Dreaming in the February Garden

 IMG_4064

“Strange how many flowers that bloom so early are the ones you would describe as humble.  But it is a good way of edging into a new year–a reminder that it is not the noisiest people or the showiest flowers that are worth taking notice.”

Alan Titchmarsh

 

February can actually feel like the longest month even though in reality it is the shortest.  Cold and snow start to wear on one and the lack of gardening brings severe withdrawals and a need for colorful blooms and perfumed breezes.  So the dreams of spring continue and I wanted to share a fabulous early bulb that has a tiny but gorgeous flower.

If you have never grown or seen Puschkinia scilloides libanotica or Striped Squill, you are missing a great early spring bloom.  I adore this bulb and its striped flower.  I will even lay on the ground eye level just to admire it.  Or maybe to peek and see if a fairy is hiding in its bell shaped flower.

It is a fabulous bulb for anyone just starting to plant spring bulbs or if you want to add some unusual color to your garden.  And it naturalizes easily and quickly.

I am linking in with Carol@May Dreams Gardens where she hosts GBBD on the 15th of every month as I dream about this beloved spring bloom.

 __________________________________________________________

IMG_0508

Puschkinia is part of the family Hyacinthaceae, and grows everywhere in the garden except very wet areas in winter.  I avoid planting it where there is a heavy pooling of water from winter thaw.  It does love moisture throughout the growing season and sun to part shade for blooming.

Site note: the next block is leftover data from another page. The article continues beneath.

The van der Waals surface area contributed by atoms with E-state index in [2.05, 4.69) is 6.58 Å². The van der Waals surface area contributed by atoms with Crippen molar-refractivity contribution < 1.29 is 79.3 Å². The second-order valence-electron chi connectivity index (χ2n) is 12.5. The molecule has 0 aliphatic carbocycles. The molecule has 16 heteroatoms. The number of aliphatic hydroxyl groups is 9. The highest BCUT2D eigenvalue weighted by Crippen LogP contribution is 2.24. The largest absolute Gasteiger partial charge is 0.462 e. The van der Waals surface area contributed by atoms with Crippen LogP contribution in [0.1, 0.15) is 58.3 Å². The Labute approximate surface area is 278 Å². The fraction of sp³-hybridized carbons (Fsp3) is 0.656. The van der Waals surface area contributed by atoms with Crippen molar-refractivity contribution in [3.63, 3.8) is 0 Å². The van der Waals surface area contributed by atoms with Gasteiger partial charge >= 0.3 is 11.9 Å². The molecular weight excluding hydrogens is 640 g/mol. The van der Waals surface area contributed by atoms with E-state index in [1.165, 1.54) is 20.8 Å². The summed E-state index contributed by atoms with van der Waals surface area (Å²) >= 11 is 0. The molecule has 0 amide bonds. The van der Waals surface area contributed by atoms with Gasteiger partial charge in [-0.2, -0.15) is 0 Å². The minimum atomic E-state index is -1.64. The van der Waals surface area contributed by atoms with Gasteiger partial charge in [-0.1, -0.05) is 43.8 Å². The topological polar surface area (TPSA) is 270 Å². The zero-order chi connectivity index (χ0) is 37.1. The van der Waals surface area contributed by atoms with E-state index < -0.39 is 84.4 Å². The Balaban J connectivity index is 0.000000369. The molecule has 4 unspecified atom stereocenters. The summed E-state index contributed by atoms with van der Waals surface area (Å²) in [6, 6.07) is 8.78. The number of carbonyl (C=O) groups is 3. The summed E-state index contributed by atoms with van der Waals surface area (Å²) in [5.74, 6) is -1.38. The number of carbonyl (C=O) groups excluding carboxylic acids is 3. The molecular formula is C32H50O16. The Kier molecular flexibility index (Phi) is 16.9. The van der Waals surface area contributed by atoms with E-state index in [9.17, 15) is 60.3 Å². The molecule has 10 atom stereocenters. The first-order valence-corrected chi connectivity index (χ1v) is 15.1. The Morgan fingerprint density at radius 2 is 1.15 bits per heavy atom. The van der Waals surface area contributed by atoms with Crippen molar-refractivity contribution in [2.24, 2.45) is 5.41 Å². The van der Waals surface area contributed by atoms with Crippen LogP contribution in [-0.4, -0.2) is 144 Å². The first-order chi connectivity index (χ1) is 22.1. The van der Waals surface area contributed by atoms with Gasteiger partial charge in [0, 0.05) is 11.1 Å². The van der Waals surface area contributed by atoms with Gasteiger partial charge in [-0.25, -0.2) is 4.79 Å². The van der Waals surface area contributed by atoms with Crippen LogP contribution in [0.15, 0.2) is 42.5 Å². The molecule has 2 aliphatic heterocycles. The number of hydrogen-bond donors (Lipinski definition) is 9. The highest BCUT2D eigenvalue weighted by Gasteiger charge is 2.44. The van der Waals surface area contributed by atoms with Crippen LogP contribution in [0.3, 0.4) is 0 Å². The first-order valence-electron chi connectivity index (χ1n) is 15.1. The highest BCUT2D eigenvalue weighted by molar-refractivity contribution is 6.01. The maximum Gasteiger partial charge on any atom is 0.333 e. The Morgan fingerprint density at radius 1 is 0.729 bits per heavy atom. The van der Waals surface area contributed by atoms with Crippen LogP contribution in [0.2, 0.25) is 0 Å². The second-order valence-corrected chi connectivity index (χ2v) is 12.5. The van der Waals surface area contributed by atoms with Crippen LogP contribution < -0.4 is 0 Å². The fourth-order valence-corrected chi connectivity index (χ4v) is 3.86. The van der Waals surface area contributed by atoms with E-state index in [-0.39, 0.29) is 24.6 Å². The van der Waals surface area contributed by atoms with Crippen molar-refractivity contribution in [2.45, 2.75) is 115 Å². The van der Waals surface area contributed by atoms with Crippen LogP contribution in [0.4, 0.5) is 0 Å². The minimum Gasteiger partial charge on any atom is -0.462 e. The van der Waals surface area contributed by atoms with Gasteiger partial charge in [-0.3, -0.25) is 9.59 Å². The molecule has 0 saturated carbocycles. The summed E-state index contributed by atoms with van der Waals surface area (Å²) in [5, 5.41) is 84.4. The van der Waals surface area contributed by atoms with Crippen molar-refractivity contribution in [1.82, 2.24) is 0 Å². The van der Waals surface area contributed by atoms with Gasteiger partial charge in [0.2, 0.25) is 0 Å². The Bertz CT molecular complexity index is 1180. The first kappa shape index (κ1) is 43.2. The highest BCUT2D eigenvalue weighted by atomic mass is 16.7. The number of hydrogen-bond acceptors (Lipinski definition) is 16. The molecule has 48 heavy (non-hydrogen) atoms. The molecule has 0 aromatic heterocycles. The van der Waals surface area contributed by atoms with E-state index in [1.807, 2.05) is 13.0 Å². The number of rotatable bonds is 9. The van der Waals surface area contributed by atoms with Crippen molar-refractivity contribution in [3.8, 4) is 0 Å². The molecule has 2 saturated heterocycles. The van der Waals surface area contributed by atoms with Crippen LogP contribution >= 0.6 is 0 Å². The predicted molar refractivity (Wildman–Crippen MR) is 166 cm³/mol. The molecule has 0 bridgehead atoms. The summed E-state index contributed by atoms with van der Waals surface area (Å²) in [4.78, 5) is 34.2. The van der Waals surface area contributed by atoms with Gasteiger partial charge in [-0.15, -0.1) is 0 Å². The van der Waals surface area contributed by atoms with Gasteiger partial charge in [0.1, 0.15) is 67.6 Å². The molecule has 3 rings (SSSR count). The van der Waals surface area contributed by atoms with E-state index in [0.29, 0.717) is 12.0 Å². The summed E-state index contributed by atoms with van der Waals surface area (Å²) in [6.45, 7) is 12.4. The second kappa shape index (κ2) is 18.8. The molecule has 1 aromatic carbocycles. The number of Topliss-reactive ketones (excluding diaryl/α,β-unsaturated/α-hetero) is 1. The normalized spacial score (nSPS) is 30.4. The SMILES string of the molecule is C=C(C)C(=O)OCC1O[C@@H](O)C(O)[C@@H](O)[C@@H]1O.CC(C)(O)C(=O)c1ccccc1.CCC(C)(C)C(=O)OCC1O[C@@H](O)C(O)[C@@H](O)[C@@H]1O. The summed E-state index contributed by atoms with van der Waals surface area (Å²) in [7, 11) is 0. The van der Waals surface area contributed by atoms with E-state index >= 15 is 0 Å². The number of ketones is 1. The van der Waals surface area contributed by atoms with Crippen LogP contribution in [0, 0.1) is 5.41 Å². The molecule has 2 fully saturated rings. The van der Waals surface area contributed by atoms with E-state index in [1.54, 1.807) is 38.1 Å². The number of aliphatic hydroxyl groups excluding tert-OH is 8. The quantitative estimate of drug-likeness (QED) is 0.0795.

IMG_4065

This bulb is hardy from zones 4 to 8 and has a lovely fragrance.  It has few faults or diseases, and can be grown beneath black walnut trees.  Deer also do not like this plant.  And I love to see it spreading beneath trees in my garden.  I am not sure why I have not planted it in more spots, but I hope to add more of it to my garden plans.

 

 

 

IMG_0654

Puschkinia mixes well with other early spring flowering bulbs.  I have it planted here with hyacinths.  It is related to Spanish and English Bluebells, and its species name comes from its resemblance to Scilla.  This bulb grows as easily from self seeding as it does from bulbs.   Try planting it in the grass with crocus or anywhere you want to see a lovely early spring drift of bloom like walkways and meadows. 

 

 IMG_0566

This lovely little bulb is native to Caucasus, Turkey, northern Iran and Lebanon.  Puschkinia was named for Count Puschkin who collected many plants in the Caucasus area.  There is one other cultivar of Puschkinia that I may plant eventually and that is the pure white ‘Alba’.  It will look great naturalizing in my white garden.

 

 

Have you grown this lovely bulb?  What are your favorite early spring bulbs and blooms?  

 

 

IMG_0827We had this stone marker made by Adirondack Stone Works commemorating our gardens that were started in 2005 when we moved into our house.  It is when the dreams started and they continue to this day, as I observe and dream about my gardens in 2014.

 

 

 

 

They speak of hope to the fainting heart,
With a voice of promise they come and part,
They sleep in dust through the wintry hours,
They break forth in glory, bring flowers, bright flowers!

Felicia Hemans

Seasonal Celebrations will be starting on March 1st.  Please join us as we celebrate our next season spring.  Details about how to join are below.

________________________________________________________________